In the last few years Near Infrared Spectroscopy (NIRS) has been increasingly considered by scientific world like a powerful tool for non-invasive monitoring of the cerebral hemodynamics and oxygenation changes due to functional brain activation. NIRS technique measures concentration changes in oxy and deoxygenated hemoglobin which are assumed to be the basis of fMRI BOLD (functional Magnetic Resonance Imaging Blood Oxygen Level Dependent) contrast blood oxygenation level-dependent; it can provide excellent temporal sensitivity (ms) as well as reasonable spatial sensitivity (cm). In this paper we describe the design and realization of a low-cost, battery operated, continuous wave system for the non invasive human brain study with NIRS in order to obtain information regarding visual or tactile areas activation. The presented prototype is magnetic resonance (MR) compatible, so it can be used during a functional MR imaging for brain activation studies.

Design of a Prototype for the Brain Activation Functional Study using Near Infrared Spectroscopy

VANELLO, NICOLA;LANDINI, LUIGI;
2005

Abstract

In the last few years Near Infrared Spectroscopy (NIRS) has been increasingly considered by scientific world like a powerful tool for non-invasive monitoring of the cerebral hemodynamics and oxygenation changes due to functional brain activation. NIRS technique measures concentration changes in oxy and deoxygenated hemoglobin which are assumed to be the basis of fMRI BOLD (functional Magnetic Resonance Imaging Blood Oxygen Level Dependent) contrast blood oxygenation level-dependent; it can provide excellent temporal sensitivity (ms) as well as reasonable spatial sensitivity (cm). In this paper we describe the design and realization of a low-cost, battery operated, continuous wave system for the non invasive human brain study with NIRS in order to obtain information regarding visual or tactile areas activation. The presented prototype is magnetic resonance (MR) compatible, so it can be used during a functional MR imaging for brain activation studies.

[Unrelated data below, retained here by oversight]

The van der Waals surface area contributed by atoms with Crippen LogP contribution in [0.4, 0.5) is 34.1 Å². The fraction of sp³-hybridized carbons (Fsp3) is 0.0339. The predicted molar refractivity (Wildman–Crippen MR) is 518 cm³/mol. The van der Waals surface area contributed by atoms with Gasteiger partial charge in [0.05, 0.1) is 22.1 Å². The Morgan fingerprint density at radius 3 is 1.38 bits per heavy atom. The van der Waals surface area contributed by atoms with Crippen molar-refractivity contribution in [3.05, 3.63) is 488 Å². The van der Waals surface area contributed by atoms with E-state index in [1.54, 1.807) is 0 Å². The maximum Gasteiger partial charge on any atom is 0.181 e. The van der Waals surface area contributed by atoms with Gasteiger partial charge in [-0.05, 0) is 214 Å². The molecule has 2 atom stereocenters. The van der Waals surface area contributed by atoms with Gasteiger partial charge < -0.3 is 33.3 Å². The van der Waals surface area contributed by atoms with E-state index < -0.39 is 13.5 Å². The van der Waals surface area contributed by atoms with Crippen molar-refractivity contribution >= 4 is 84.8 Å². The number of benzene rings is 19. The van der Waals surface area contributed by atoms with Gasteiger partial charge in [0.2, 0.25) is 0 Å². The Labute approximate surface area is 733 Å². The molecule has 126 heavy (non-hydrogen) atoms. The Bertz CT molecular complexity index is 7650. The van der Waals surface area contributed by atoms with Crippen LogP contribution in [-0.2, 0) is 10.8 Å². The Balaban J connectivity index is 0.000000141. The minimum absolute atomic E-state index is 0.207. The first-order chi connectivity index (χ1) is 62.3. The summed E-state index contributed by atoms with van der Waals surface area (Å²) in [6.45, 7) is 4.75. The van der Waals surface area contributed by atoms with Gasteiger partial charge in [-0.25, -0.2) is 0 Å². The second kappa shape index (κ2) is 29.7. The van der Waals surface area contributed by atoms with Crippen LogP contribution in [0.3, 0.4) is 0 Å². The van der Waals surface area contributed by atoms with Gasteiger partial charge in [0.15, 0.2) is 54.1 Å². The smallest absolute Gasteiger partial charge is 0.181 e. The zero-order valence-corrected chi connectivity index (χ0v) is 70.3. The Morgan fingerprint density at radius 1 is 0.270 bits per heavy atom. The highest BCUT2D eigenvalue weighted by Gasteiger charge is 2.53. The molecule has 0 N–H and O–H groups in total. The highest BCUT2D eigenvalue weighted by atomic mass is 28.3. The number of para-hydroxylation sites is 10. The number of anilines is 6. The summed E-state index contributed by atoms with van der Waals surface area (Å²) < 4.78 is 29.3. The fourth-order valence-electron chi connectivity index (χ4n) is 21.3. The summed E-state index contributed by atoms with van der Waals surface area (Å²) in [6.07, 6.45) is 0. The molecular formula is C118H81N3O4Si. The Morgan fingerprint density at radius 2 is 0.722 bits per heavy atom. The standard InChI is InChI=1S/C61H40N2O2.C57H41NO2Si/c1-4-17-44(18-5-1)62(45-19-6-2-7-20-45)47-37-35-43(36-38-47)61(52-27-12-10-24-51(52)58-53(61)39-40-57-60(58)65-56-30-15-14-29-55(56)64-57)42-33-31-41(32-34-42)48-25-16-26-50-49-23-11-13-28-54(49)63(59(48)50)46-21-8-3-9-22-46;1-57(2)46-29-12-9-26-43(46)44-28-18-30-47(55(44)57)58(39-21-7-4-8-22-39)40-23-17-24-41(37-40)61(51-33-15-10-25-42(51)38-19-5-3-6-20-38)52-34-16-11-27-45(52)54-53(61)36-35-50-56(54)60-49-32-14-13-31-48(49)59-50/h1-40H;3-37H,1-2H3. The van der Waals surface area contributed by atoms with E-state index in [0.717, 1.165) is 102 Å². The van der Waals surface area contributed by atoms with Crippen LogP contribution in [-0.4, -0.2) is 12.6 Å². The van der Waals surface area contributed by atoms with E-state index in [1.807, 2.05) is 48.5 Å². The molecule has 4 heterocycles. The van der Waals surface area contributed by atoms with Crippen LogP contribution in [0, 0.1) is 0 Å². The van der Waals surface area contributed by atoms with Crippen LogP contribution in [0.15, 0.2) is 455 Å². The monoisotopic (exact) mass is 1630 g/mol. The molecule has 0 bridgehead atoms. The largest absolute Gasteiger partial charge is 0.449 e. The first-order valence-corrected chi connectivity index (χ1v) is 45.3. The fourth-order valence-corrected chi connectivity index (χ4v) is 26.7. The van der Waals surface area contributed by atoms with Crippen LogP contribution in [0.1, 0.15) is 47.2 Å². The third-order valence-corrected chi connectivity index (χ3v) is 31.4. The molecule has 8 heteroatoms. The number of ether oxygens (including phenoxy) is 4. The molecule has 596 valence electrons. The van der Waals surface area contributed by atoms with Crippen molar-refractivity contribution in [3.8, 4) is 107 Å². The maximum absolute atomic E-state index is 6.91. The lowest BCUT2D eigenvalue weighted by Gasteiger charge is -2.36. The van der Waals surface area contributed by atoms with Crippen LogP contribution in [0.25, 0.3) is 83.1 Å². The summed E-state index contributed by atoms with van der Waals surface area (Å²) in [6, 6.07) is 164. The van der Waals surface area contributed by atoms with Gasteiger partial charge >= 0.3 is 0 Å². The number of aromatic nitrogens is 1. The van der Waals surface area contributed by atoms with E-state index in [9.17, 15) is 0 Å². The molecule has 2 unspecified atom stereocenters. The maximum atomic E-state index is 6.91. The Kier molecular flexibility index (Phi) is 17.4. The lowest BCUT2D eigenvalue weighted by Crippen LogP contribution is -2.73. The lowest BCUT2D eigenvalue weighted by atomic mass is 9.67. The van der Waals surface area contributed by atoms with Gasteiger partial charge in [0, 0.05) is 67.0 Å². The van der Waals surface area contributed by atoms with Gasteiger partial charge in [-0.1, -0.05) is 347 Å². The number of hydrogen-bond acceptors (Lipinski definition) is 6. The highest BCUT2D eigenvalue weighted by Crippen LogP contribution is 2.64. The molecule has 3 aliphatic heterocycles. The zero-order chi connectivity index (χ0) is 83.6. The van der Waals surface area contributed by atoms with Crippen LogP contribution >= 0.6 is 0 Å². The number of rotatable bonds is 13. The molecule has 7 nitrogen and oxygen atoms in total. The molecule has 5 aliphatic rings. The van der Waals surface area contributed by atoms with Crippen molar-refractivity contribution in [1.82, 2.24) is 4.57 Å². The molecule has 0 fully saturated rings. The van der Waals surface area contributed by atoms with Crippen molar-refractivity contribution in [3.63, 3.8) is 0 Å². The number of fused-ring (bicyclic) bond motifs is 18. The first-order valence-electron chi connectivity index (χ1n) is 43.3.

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Utilizza questo identificativo per citare o creare un link a questo documento: http://hdl.handle.net/11568/238568
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